The Crucible Essay Research Paper

The Crucible Essay, Research Paper  The Crucible The Crucible was written by Arthur Miller during an era known as McCarthyism. McCarthyism was a search, or “witch hunt”, led by Senator

The Crucible Essay, Research Paper

The Crucible

The Crucible was written by Arthur Miller during an era known as

McCarthyism. McCarthyism was a search, or “witch hunt”, led by Senator

Joe McCarthy, for Communists in the nineteen-fifties United States

Government. This “witch hunt” indirectly shed light upon “…one of the

strangest and most awful chapters in human history”: The Salem

Witchcraft Trials of 1692. The Crucible, by Arthur Miller, is a drama of the

true story which took place during the seventeenth century.

In The Crucible, the events flow naturally from one event to the next.

Everything occurs naturally from the mood of the characters. This story is

not contrived, but is based on a true story. This story takes place in Salem,

Massachusetts in the late sixteen-hundreds. The characters of the story

were superstitious and gullible, which allowed for the mass hysteria taken

place. The incident begins with the girls dancing in the forest, which in

turn, generates a witch hunt. The conflict was sufficient enough to keep

interest aroused. There were tension and suspense in the story, covering

basic human instincts and qualities. The story shows the human necessity

for survival, and the lengths which one will go to save his life.

The play opens in a scene of chaos; Betty Parris, daughter of

Reverend Parris, has slipped into what is now known as a coma. When

Betty does not awaken, the townspeople immediately turn to witchcraft

as the concern. Jealousy, caused by theocracy of the times, causes many

of the people to accuse others of witchcraft. Debates over property lines

occur; neighbors are at each others’ throats. Centering now upon John

Proctor, and his wife, Elizabeth, the story takes a turn. Elizabeth is

accused by Abigail Williams of witchcraft. When Elizabeth is standing

trial, Abigail now accuses John of the same crime; he is now to stand trial,

also. At the story’s end, John is hanged, and it becomes apparent to the

town of Salem that there is no such thing as witchcraft. As a result of

these occurrences, theocracy came to an end in Salem.

The ending to the play symbolizes the struggle evident throughout.

The Crucible goes a long way to help understand the tragedies which

occurred in Salem, as well as the tragedy during the nineteen-fifties.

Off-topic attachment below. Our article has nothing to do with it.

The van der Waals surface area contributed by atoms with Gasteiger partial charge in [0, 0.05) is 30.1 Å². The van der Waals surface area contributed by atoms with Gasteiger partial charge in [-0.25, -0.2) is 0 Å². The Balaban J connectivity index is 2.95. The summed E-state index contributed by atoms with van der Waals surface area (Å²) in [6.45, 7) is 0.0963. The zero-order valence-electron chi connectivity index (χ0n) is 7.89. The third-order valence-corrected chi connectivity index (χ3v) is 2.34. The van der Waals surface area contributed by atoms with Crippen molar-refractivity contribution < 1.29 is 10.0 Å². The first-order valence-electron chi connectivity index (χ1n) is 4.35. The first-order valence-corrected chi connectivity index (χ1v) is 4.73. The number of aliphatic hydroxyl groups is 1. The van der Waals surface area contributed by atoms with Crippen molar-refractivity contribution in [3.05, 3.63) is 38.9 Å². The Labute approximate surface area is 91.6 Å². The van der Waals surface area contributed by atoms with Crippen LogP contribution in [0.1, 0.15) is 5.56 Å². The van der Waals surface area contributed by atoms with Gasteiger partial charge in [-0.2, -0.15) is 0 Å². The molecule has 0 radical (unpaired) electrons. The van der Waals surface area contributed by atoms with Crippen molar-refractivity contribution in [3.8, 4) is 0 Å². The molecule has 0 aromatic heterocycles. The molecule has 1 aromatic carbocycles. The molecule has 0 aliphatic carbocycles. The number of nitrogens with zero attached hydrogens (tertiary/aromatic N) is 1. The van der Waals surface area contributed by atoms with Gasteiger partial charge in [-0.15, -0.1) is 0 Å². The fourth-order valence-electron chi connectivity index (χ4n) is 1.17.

Millers’ style of writing is very simple. He uses simple sentences and

words to make the reading easier to understand. The dialogue is effective

in sounding like actual speech. Miller created images throughout the

story which are hard to forget.

The Crucible has had over 500 performances, around the world. The

play is an engaging and timeless drama, with continued popularity not

only in the United States, but all over the world. Miller centers on social

concerns throughout the world. He expresses the human necessity for

survival, and the lengths one will go to save his life. The Crucible parallels

with the people of Salem, Washington, or even Nazi Germany. In each of

these examples, vengeance turned neighbor against neighbor, brother

against brother, and husband against wife. With the understanding and

analysis of these crises’, others in the future can be prevented. Miller

expresses the significance of mass hysteria in a society, and the frame of

reference people held. The universal theme expressed in The Crucible

deals with the intolerance of society. Because we, the people, are so

intolerant to others who appear differently, we begin to become

prejudiced against these people. Prejudiced, in great numbers, will in

turn lead to mass hysteria, as shown in The Crucible.

The Crucible is “a play of enormous strength and intelligence”-John

McCain, New York Journal-American. This story reflects the suffering

during human history. It reminds us that man is not perfect, and that we

do make mistakes. These sufferings we undergo, become to us, like a

crucible. The mass hysteria endured during the sixteen-hundreds, as well

as the mass hysteria during the nineteen-hundreds, should guide us

towards good judgement in the future. Hopefully, man can turn away

from petty issues such as these, and not take the lives of the innocent.